Everyone is Good at Something

Many of us would have heard the story of a boy who decides to learn judo despite losing his left arm in a devastating car accident. He begins lessons with an old Japanese judo master. He does seemingly well, and so is unable to understand as to why after months of training the master had taught him only one move. One day he gathers courage and asks the master as to why he isn’t being taught more moves. The master replies that what he has taught is the only move the boy would ever need to know. Not quite understanding, but believing in his teacher, the boy kept training. Several months later, the master takes him for his first competition, wherein his opponent is bigger, stronger and more experienced. The match is tough, but after sometime his opponent becomes impatient and charges towards him. The boy deftly uses that ‘one move’ and wins the match. Later when they are reviewing every move in the competition, the boy again asks the master as to how he could win the competition with only that one move. The master coolly replies, “The only known defence for that ‘one move’ is for your opponent to grab your left arm.”

This inspirational story about a weakness becoming the strength has a larger moral for the Corporate world. At any workplace, each and every individual is good with some things, just about okay at others, and really bad at some things (some of which might be really important). At the end of the day, we are all human beings who cannot be expected to be good in everything we do. It is imperative to understand this about people we work with – colleagues, juniors and even seniors. Art lies in bringing out the best in everyone by harnessing what each one is good at. Let me explain this with an example.

I know a PR professional in Chennai who is not well conversant in English and hence cannot be made to interface with certain clients who have a very professional culture and are very particular about etiquettes and protocols. He cannot do any kind of content (press release, authored article, presentations etc.). The only language he speaks fluently is Tamil, his mother tongue.

While everyone else speaks to the English Mainline & Financial media in English to get a client interaction done by explaining the importance of a concept and why it could make for a good story, this gentleman does not have any qualms about speaking to them in Tamil. His humble yet confident conversations mostly start with a unique (in terms of delivery style) and loud Eppadi irukeenga? Sapteengla?”…it simply translates to “How are you? Had food / lunch?” And after his loud pleasantries in Tamil, he starts his simple pitch for an interaction with just the client name and indicating that their CEO (almost every spokesperson is a ‘CEO’ for him) would do the interaction. He generally talks nothing about the messaging. And most of the media persons (including the ‘no nonsense’ ones who have set strict norms on how communications consultancy personnel should approach them) love that ‘politely rustic’ or ‘rustically polite’ element when he speaks. Many a time, he has managed to crack media interactions for clients which others could not with all their reasoning and convincing skills.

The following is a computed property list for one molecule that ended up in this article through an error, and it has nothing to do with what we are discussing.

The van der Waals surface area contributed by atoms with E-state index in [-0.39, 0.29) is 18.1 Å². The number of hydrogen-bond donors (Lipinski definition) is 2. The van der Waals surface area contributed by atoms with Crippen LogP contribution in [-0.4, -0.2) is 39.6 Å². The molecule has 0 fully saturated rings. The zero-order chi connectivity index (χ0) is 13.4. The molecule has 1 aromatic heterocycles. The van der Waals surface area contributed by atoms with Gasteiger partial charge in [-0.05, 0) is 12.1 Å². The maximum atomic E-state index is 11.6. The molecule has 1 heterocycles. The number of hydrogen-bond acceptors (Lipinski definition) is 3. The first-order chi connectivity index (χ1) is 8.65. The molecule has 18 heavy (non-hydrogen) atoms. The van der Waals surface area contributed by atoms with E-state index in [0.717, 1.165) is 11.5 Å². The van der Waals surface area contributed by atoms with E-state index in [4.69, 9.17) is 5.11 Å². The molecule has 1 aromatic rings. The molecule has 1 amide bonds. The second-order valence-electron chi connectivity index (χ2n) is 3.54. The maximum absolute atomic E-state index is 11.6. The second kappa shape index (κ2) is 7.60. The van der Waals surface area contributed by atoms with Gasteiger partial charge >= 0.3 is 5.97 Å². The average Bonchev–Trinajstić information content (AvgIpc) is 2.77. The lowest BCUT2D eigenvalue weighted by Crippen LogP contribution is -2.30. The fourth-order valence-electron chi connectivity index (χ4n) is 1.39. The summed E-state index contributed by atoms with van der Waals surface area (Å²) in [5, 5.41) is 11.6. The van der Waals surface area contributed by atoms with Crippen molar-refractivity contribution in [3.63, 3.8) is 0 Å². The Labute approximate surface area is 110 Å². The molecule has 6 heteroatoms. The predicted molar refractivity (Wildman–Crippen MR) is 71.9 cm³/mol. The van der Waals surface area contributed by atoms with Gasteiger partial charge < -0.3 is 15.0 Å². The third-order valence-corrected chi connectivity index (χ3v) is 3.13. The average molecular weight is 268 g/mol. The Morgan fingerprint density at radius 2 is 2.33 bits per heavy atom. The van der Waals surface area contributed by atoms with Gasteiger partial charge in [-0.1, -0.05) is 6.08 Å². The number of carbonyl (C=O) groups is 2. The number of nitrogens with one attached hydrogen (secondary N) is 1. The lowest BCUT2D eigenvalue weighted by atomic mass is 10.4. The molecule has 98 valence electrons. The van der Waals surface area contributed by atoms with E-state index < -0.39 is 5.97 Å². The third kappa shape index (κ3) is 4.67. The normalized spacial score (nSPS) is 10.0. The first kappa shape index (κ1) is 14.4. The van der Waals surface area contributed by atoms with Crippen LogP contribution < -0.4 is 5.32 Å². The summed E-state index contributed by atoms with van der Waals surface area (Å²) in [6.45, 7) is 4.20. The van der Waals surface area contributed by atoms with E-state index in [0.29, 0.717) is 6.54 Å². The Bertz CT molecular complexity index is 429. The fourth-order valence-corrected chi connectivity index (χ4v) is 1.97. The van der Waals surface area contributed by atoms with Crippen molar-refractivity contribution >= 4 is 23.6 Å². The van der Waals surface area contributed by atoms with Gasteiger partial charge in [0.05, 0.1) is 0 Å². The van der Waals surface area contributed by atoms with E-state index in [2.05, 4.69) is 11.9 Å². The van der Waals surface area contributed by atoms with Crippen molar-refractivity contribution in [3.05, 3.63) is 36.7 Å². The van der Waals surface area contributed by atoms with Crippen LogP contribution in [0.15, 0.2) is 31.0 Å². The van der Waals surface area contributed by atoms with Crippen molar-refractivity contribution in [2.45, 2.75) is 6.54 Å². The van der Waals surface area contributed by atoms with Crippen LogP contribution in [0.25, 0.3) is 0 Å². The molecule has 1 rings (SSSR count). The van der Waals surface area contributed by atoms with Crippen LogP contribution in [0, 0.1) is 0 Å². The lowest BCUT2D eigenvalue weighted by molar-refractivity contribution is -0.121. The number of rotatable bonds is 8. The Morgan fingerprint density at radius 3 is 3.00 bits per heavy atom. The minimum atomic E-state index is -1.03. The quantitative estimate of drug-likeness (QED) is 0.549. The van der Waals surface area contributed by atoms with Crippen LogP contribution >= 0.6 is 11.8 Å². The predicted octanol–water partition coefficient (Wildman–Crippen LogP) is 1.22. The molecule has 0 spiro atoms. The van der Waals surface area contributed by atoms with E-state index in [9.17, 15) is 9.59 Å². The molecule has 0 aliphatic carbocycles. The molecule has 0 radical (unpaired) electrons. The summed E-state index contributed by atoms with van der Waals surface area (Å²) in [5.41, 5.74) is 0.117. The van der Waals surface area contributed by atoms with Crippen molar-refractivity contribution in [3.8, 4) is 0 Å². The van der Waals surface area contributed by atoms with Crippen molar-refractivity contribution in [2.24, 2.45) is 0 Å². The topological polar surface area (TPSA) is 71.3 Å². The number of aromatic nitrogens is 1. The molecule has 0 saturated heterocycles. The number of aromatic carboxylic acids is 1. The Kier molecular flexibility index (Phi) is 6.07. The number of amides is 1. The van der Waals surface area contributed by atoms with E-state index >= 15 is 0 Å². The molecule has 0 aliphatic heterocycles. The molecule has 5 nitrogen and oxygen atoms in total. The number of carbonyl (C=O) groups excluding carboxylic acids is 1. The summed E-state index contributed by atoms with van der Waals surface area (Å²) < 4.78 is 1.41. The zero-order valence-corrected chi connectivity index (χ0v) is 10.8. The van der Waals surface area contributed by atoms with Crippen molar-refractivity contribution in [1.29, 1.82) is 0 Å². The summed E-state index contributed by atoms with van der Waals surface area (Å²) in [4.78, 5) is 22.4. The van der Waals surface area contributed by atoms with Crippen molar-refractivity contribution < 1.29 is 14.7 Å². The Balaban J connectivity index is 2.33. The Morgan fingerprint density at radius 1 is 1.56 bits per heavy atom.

Somewhere his not being fluent in English (somewhat like the lost left arm of the boy in the story) has actually endeared him to quite a few journalists and also few client representatives who are fine with his colloquial non-English talk as long as he is delivering on work.

Last Word

For any company, it is important to create a culture of turning weaknesses into strengths. When employees make use of their strengths (what they are good at) on the job, the entire company stands to benefit. This results in better employee engagement, motivation and retention. Cultivating a culture of appreciating employee strengths and working around their weaknesses is actually a great way to begin the transformation from being a good place to work to becoming a great place to work.

The views and opinions published here belong to the author and do not necessarily reflect the views and opinions of the publisher.

Vijay Shekhar
Vice President at Concept Public Relations
With over 23 years of experience as a communications professional, Vijay has always been on the consultancy side of the table and has worked on a wide slate of accounts spanning across sectors. He holds a B. Com and an MBA (Human Resources) from the University of Pune.

Vijay likes to watch old Hindi classic films and listen to old Hindi film songs, and has an enviable collection of both of these. He enjoys reading autobiographies and biographies, and also short stories, his favourite authors being R. K. Narayan, Munshi Premchand, Leo Tolstoy and Guy de Maupassant. Vijay also has a hobby of collecting news clippings (from newspapers and magazines) of important events across the globe…events that can be truly classified as ‘Breaking News’ or ‘Front Page News’.

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